One important reason that light sport aircraft (LSA) are increasing in popularity is due to the fact that they are cheaper to own and operate. However, should student pilots consider learning how to fly in an LSA rather than a conventional general aviation (GA)? That’s exactly what Sherwyn A asked in a recent question posted on Ask a Flight Instructor. Specifically, Sherwyn A noted that it would cost $90 per hour to do flight training in an LSA verses $115 to $130 an hour in a C172. However, he also added that he would like to:
…fly C172s or similar category and would most likely have to be checked out on the C172 etc later. Would my savings by obtaining the PPL in the LSA be lost by having to get checked out in a C172? What’s typically involved in getting checked out in another aircraft? Should I just pursue the PPL in the C172 to begin with?
Jim Foley responded by writing that it depends because although he has had his pilot license for several years, he finds the Skycatcher LSA slightly more difficult to fly because it feels a bit squirly. Nevertheless, he was quick to add that if it takes 50 hours to obtain a pilot license, that’s $4,500 verses $7,000 plus the cost of transitioning – probably 10 hours or less. In other words, the savings can be considerable.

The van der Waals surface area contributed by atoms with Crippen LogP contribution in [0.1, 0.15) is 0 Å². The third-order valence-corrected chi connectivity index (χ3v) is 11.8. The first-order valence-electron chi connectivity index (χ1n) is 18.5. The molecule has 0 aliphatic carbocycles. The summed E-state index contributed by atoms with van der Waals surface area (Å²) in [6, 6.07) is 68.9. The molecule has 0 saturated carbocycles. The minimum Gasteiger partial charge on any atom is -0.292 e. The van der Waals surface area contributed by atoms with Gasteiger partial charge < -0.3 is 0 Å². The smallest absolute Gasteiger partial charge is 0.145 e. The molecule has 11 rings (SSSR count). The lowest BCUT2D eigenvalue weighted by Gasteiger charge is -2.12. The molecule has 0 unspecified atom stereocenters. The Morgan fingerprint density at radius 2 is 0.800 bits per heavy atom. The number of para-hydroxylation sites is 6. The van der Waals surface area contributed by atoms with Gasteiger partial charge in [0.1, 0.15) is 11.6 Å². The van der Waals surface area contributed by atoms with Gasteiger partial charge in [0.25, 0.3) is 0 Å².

Curtis Ide then added that it should only take 5 hours or less to do the transition. Since 5 hours with an instructor in a C172 will cost around $1,000, Sherwyn A will come out a few hundred dollars ahead with extra flying hours.
However, Curtis also added that Sherwyn A will need to consider how many of each aircraft his flight training school has. After all and if only one LSA is available, it might be better off doing flight training in a more expensive aircraft as its inevitably that the LSA may be grounded for maintenance or is being used by another student.
Nevertheless and if you are looking for an affordable option for flight training, by all means its worth considering doing flight training in an LSA.